What about Europe?  Are they better off?  Not even close.  It remains to be seen what’s going to happen regarding the EFSF and the bank recapitalizations, but no matter what road they take, it’s likely the unintended consequences will overwhelm any plan they glue together.

How about Asia, meaning China and Japan?  China has been working overtime building non-productive assets in a massive “make-work” effort.  Problem is, the non-performing loans associated with all of that growth is going to be huge.  At some time, there will be a big bill to pay in the form of their own bank bailouts and when this day comes, you can kiss their $3tr in currency reserves goodbye.  Some think the Chinese will never, ever sell their Treasuries.  Good luck with that view.  Once the domestic situation in China deteriorates as they are unable to generate enough jobs building unoccupied malls, unused roads and bridges to nowhere, they will sell so fast your head will spin.

And Japan?  Over 200% debt/GDP.  History is clear on this one, it will end in tears.  It may take longer than most economists think but it’s coming.

Keep the Faith

Despite the current negative environment for Brazil as discussed above, the country remains one of the best emerging market destinations on the planet, relatively speaking, of course.  Brazil can boast of solid demographics, huge commodity resources and more flexibility with their monetary and fiscal policies than almost any other economy of comparable size.  The domestic story may have slowed but it’s far from dead.  In fact, over the long haul, Brazil’s population of 200 million consumers will keep demanding a better diet, higher quality education and better housing.  With this in mind, investors would be well-served to use these downturns to scoop up bargains in the domestic sector. 

Perhaps that buying opportunity isn’t today, we’re still a long way away from the Great Reset.  But in a world where fiat currencies are devalued and consumers over-leveraged, it’s going to be commodity rich Brazil and their young population that will do the best on a relative basis.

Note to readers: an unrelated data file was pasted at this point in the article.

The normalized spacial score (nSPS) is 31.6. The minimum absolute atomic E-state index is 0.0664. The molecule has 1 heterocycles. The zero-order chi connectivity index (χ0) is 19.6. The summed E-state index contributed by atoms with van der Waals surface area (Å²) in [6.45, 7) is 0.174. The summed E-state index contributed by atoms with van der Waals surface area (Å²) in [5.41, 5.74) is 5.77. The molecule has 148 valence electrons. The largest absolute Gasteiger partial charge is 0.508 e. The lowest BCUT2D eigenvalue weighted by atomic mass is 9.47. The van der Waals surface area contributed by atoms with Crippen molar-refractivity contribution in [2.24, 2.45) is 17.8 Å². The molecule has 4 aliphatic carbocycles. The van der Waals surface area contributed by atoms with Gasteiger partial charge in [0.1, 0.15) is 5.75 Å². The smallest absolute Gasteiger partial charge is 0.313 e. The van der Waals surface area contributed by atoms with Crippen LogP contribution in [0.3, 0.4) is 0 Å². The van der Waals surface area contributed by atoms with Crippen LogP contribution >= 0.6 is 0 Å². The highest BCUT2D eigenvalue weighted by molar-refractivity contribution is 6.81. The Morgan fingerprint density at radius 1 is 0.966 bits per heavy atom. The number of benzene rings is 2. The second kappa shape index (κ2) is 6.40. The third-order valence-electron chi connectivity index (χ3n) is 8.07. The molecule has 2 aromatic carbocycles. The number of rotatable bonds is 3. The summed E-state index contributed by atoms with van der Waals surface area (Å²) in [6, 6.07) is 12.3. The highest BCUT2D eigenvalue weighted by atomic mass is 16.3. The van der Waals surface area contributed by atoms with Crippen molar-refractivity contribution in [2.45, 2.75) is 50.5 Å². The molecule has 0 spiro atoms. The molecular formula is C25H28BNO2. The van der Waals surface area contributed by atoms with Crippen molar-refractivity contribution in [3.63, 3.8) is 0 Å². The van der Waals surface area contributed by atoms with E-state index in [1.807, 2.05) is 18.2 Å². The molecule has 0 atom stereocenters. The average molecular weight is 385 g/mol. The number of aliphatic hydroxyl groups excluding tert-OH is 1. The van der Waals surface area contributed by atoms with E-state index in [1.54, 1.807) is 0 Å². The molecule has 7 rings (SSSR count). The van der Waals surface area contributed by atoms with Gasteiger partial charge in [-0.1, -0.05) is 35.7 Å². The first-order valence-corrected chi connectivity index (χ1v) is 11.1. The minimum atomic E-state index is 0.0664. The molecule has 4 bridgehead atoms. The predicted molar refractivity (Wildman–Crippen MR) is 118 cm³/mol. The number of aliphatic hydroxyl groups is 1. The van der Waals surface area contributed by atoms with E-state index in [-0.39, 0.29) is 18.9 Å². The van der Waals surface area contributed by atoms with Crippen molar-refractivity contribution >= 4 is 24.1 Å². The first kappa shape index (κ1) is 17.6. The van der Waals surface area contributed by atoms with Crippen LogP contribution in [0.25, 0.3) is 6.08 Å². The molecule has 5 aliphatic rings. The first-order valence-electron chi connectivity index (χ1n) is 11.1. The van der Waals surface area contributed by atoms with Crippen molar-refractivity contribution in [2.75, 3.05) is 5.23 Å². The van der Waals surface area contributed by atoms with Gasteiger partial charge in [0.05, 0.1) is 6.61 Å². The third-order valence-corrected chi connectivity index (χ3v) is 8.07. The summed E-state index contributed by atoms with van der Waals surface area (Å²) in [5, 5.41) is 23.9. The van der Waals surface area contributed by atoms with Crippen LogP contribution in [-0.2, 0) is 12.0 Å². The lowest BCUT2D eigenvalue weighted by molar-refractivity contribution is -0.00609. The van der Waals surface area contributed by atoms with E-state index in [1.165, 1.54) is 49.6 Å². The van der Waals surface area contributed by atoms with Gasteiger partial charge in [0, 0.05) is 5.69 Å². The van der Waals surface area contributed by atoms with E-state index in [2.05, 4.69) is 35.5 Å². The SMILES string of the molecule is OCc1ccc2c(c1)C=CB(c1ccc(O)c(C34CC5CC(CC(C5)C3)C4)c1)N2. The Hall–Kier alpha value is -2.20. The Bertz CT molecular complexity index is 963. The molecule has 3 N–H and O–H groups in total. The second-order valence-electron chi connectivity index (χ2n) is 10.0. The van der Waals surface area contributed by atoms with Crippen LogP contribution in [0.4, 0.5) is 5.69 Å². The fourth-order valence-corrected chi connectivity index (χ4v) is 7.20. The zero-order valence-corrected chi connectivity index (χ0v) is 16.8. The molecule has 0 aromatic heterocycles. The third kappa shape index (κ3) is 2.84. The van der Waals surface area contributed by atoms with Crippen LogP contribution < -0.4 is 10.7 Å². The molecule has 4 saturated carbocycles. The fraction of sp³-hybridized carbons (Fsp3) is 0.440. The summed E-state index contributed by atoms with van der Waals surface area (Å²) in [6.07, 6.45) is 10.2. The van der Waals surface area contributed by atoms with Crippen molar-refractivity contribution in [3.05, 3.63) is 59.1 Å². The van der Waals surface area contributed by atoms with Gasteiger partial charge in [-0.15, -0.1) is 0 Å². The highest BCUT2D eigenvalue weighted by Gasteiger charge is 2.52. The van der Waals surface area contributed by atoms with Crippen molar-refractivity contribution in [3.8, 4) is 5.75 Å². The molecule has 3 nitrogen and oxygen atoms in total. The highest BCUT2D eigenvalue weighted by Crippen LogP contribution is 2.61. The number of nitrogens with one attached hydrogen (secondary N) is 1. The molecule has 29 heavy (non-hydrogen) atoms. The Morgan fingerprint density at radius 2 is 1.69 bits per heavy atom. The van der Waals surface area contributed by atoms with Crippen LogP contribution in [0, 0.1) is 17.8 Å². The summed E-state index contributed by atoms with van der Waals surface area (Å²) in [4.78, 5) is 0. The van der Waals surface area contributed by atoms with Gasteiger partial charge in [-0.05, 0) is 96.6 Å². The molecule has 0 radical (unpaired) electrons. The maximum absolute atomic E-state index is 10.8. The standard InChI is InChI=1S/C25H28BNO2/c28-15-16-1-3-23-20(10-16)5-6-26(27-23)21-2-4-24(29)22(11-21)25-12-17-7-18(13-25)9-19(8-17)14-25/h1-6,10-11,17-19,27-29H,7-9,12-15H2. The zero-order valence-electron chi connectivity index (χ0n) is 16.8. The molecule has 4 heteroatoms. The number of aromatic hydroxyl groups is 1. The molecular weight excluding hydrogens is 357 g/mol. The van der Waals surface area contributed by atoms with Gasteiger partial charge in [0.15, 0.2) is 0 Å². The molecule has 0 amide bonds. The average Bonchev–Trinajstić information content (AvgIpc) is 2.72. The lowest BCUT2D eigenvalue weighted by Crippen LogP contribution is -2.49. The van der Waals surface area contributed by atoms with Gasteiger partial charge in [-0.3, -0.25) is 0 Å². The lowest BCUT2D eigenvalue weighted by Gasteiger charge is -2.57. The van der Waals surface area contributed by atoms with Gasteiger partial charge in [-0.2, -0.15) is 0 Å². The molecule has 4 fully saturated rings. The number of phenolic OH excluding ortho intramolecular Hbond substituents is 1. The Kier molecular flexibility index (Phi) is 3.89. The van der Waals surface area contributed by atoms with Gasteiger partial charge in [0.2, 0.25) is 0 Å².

Cheers,

Brian 

* Fator Securities LLC, Member FINRA/SIPC, is a U.S. entity and a member of the Fator group of companies in Brazil. Any personal opinions stated by employees of Fator Securities do not constitute the opinions of Fator Securities or the Fator group of companies.

Fator Securities LLC is not affiliated with Zero Hedge or any third party mentioned in this communication; nor is Fator Securities LLC responsible for content on third party websites referred to in this communication.

This material was not prepared by Fator Securities LLC. U.S. Persons seeking further information must contact Fator Securities LLC in New York at (646) 205-1160. This material shall not constitute an offer to sell or the solicitation of any offer to buy (may only be made at the time qualified participants are in receipt of the requisite documentation, e.g., confidential private offering memorandum describing the offering, related subscription agreement, etc.). Securities shall not be offered or sold in any jurisdiction in which such offer, solicitation or sale would be unlawful or until all applicable regulatory or legal requirements of such jurisdictions have been satisfied. This material is not intended for general public use or distribution and is intended for distribution only to appropriate investors. The opinions contained herein are based on personal judgments and estimates and are, therefore, subject to revision. Past performances are not indicative of future results.

 


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Fri, 10/21/2011 - 16:20 | Link to Comment mayhem_korner
mayhem_korner's picture

Over the long run, do you really think the US will be able to outperform Brazil?

Innovation and entrepreneurship are mobile - the US is fast becoming an unfriendly state to both.  So "no" is the answer.

Fri, 10/21/2011 - 20:22 | Link to Comment trav7777
trav7777's picture

Brazil has a lot of lazy people and corruption.  It's why they've been the country of the future for 50 years.

Meanwhile the evil white nations just keep chugging along.

Sat, 10/22/2011 - 07:11 | Link to Comment johny2
johny2's picture

man, you are full of shit. 

Fri, 10/21/2011 - 20:59 | Link to Comment Buck Johnson
Buck Johnson's picture